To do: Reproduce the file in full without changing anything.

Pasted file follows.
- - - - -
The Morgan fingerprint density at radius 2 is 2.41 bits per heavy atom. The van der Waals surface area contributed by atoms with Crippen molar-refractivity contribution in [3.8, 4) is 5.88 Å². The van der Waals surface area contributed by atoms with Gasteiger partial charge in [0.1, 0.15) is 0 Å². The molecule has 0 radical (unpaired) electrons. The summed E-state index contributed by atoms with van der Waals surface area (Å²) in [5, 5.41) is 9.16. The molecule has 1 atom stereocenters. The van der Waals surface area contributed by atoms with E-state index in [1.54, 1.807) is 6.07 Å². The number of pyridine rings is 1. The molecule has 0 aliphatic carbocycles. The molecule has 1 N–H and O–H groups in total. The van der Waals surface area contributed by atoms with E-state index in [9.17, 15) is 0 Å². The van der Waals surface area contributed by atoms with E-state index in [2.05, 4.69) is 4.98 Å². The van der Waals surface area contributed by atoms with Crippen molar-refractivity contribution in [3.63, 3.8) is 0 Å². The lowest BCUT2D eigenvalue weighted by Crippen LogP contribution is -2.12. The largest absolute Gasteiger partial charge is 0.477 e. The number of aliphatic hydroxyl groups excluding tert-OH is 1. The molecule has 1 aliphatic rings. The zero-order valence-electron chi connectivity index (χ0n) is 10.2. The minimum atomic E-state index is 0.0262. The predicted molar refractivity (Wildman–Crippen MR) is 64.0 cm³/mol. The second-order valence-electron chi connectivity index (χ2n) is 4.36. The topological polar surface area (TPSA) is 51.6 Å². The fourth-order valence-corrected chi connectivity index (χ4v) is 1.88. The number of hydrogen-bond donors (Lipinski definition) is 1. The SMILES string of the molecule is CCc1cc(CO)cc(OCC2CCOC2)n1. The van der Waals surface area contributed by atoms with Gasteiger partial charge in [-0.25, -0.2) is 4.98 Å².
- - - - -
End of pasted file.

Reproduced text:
The Morgan fingerprint density at radius 2 is 2.41 bits per heavy atom. The van der Waals surface area contributed by atoms with Crippen molar-refractivity contribution in [3.8, 4) is 5.88 Å². The van der Waals surface area contributed by atoms with Gasteiger partial charge in [0.1, 0.15) is 0 Å². The molecule has 0 radical (unpaired) electrons. The summed E-state index contributed by atoms with van der Waals surface area (Å²) in [5, 5.41) is 9.16. The molecule has 1 atom stereocenters. The van der Waals surface area contributed by atoms with E-state index in [1.54, 1.807) is 6.07 Å². The number of pyridine rings is 1. The molecule has 0 aliphatic carbocycles. The molecule has 1 N–H and O–H groups in total. The van der Waals surface area contributed by atoms with E-state index in [9.17, 15) is 0 Å². The van der Waals surface area contributed by atoms with E-state index in [2.05, 4.69) is 4.98 Å². The van der Waals surface area contributed by atoms with Crippen molar-refractivity contribution in [3.63, 3.8) is 0 Å². The lowest BCUT2D eigenvalue weighted by Crippen LogP contribution is -2.12. The largest absolute Gasteiger partial charge is 0.477 e. The number of aliphatic hydroxyl groups excluding tert-OH is 1. The molecule has 1 aliphatic rings. The zero-order valence-electron chi connectivity index (χ0n) is 10.2. The minimum atomic E-state index is 0.0262. The predicted molar refractivity (Wildman–Crippen MR) is 64.0 cm³/mol. The second-order valence-electron chi connectivity index (χ2n) is 4.36. The topological polar surface area (TPSA) is 51.6 Å². The fourth-order valence-corrected chi connectivity index (χ4v) is 1.88. The number of hydrogen-bond donors (Lipinski definition) is 1. The SMILES string of the molecule is CCc1cc(CO)cc(OCC2CCOC2)n1. The van der Waals surface area contributed by atoms with Gasteiger partial charge in [-0.25, -0.2) is 4.98 Å².